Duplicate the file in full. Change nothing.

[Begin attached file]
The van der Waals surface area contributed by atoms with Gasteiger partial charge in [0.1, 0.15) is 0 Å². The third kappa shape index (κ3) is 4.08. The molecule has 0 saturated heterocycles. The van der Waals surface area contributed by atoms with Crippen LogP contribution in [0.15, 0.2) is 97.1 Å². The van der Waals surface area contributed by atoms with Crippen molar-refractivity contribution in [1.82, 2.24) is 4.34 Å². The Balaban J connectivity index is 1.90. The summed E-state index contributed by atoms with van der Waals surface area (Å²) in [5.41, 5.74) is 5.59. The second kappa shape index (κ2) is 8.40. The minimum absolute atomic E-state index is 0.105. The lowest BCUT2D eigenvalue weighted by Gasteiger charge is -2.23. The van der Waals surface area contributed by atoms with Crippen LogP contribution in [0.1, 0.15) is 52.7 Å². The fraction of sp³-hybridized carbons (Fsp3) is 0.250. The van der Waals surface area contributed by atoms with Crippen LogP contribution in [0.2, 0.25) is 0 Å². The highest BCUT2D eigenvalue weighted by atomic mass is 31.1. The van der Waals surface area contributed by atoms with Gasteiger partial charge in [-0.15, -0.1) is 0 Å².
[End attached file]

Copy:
The van der Waals surface area contributed by atoms with Gasteiger partial charge in [0.1, 0.15) is 0 Å². The third kappa shape index (κ3) is 4.08. The molecule has 0 saturated heterocycles. The van der Waals surface area contributed by atoms with Crippen LogP contribution in [0.15, 0.2) is 97.1 Å². The van der Waals surface area contributed by atoms with Crippen molar-refractivity contribution in [1.82, 2.24) is 4.34 Å². The Balaban J connectivity index is 1.90. The summed E-state index contributed by atoms with van der Waals surface area (Å²) in [5.41, 5.74) is 5.59. The second kappa shape index (κ2) is 8.40. The minimum absolute atomic E-state index is 0.105. The lowest BCUT2D eigenvalue weighted by Gasteiger charge is -2.23. The van der Waals surface area contributed by atoms with Crippen LogP contribution in [0.1, 0.15) is 52.7 Å². The fraction of sp³-hybridized carbons (Fsp3) is 0.250. The van der Waals surface area contributed by atoms with Crippen LogP contribution in [0.2, 0.25) is 0 Å². The highest BCUT2D eigenvalue weighted by atomic mass is 31.1. The van der Waals surface area contributed by atoms with Gasteiger partial charge in [-0.15, -0.1) is 0 Å².